A related concern is that there’s no acknowledgment of the increased risk of low gestational weight gain seen in the diet and exercise groups or the associated harm that inadequate weight gain could potentially cause. Only the benefits of reducing excessive weight gain are discussed. To the story’s credit, it does state the importance of talking to your doctor before starting a diet or exercise regimen.

Does the story seem to grasp the quality of the evidence?


Another close one. The story states that “the researchers examined data from 65 randomized controlled trials, which are considered the ‘gold standard’ of medical research. They were able to combine data from 49 trials involving a total of 11,444 pregnant women.” Good. The story also says “the new review found ‘high quality evidence'” — not as good. The story never defines what it means by “high-quality evidence,” and we think that description could be somewhat misleading, since the paper notes that 20 of the studies it looked at were “at moderate-to-high risk of bias.” The paper also differentiated between findings for which it had “high-quality evidence” (those studies found “no clear difference” on excessive birth weight) and those for which it had “moderate-quality evidence” (those studies found that women in diet or exercise programs had less weight gain) — a distinction the story didn’t address.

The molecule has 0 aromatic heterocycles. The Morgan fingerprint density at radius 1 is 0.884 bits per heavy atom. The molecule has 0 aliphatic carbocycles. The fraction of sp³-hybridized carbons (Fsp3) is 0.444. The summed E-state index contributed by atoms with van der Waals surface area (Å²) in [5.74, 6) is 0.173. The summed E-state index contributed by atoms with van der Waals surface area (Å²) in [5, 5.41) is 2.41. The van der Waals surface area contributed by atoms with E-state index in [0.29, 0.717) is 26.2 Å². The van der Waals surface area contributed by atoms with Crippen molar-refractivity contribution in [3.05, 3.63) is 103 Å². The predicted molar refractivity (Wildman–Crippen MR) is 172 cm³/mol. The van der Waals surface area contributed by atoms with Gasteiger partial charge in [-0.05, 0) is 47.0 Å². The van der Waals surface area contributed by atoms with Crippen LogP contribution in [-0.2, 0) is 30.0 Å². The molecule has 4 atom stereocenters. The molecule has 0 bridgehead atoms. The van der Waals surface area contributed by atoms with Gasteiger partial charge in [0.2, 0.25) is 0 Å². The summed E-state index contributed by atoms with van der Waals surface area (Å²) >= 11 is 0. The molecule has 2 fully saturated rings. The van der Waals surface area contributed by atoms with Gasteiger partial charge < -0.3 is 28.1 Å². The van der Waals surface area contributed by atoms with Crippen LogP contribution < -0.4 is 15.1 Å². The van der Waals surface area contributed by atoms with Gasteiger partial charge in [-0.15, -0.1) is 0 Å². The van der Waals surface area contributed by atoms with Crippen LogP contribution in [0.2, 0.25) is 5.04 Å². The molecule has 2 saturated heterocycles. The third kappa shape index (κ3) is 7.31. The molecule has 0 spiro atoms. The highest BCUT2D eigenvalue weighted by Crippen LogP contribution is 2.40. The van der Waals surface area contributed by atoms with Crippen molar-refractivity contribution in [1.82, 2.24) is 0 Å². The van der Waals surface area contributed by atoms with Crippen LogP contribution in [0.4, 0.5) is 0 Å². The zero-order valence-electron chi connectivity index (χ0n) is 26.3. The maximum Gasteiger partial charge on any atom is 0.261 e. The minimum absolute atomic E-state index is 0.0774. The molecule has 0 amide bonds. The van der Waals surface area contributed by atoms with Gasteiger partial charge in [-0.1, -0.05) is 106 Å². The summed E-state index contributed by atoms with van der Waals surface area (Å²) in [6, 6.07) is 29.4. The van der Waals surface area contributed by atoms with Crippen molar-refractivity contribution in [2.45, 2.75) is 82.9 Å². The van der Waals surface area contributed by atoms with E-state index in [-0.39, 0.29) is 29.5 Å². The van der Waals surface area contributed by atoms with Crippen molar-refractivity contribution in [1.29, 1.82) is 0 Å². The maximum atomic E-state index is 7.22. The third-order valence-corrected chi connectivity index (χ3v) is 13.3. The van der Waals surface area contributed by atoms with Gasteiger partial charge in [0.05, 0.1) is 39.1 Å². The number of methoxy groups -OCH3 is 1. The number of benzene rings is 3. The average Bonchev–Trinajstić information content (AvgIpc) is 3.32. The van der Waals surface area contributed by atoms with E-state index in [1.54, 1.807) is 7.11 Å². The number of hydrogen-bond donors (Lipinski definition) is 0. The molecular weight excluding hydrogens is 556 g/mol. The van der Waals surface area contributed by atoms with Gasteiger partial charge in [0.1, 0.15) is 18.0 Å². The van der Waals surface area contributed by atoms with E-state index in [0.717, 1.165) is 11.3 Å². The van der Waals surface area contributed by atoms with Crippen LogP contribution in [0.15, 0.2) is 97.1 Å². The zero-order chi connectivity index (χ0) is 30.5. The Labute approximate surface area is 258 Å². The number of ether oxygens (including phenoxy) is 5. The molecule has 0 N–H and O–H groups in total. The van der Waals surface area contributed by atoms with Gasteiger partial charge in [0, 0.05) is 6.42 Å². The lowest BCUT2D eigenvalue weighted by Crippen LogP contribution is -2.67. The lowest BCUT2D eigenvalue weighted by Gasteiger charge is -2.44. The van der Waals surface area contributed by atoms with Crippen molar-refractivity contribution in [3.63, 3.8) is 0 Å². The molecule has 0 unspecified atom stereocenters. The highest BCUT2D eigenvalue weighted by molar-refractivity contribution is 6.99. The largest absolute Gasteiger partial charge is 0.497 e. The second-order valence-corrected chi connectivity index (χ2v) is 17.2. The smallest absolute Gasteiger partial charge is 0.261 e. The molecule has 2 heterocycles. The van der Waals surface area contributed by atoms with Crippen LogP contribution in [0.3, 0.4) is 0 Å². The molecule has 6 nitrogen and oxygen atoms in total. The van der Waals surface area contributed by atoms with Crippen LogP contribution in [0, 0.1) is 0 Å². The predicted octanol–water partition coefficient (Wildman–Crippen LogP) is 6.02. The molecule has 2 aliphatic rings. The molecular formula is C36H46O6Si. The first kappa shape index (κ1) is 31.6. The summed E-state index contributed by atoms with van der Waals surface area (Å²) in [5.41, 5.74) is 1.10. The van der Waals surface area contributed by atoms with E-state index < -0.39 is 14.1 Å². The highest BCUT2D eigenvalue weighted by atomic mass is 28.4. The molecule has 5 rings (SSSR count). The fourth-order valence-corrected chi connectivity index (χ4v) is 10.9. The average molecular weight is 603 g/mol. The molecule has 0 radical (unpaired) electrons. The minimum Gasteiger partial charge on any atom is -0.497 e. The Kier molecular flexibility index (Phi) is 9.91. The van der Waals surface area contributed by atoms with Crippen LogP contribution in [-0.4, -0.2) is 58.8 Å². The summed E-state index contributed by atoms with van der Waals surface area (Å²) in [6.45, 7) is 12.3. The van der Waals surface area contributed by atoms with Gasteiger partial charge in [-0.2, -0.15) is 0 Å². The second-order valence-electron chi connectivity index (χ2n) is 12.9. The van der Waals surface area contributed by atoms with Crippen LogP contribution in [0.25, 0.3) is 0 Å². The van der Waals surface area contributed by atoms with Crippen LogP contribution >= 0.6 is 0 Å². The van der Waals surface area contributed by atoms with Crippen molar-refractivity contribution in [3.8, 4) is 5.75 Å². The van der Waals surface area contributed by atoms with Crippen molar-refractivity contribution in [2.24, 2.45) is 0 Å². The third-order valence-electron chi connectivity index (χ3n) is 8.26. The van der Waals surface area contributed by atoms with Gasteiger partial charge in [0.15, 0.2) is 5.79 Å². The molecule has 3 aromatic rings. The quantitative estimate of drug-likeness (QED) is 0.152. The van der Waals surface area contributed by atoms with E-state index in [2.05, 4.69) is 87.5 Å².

With that being said, we acknowledge that it would have been difficult for the story to get into the details that would have clarified these issues, and we think the coverage is generally on target. We’ll give the benefit of the doubt here and award a Satisfactory.

Does the story commit disease-mongering?

Not Satisfactory

Generally speaking, the story treats excessive weight gain during pregnancy as a disease in itself, rather than as a risk factor for other health problems. Where it does explicitly state that gaining too much weight is linked to “an increased risk of complications,” it doesn’t tell readers what those complications might be.

Does the story use independent sources and identify conflicts of interest?


The story cites an independent source and makes it clear when quoting from the paper itself.

Does the story compare the new approach with existing alternatives?

Not Applicable

The categories here — diet and exercise — are so broad as to cover most (if not all) of the options that could be recommended to a pregnant woman for limiting weight gain during pregnancy.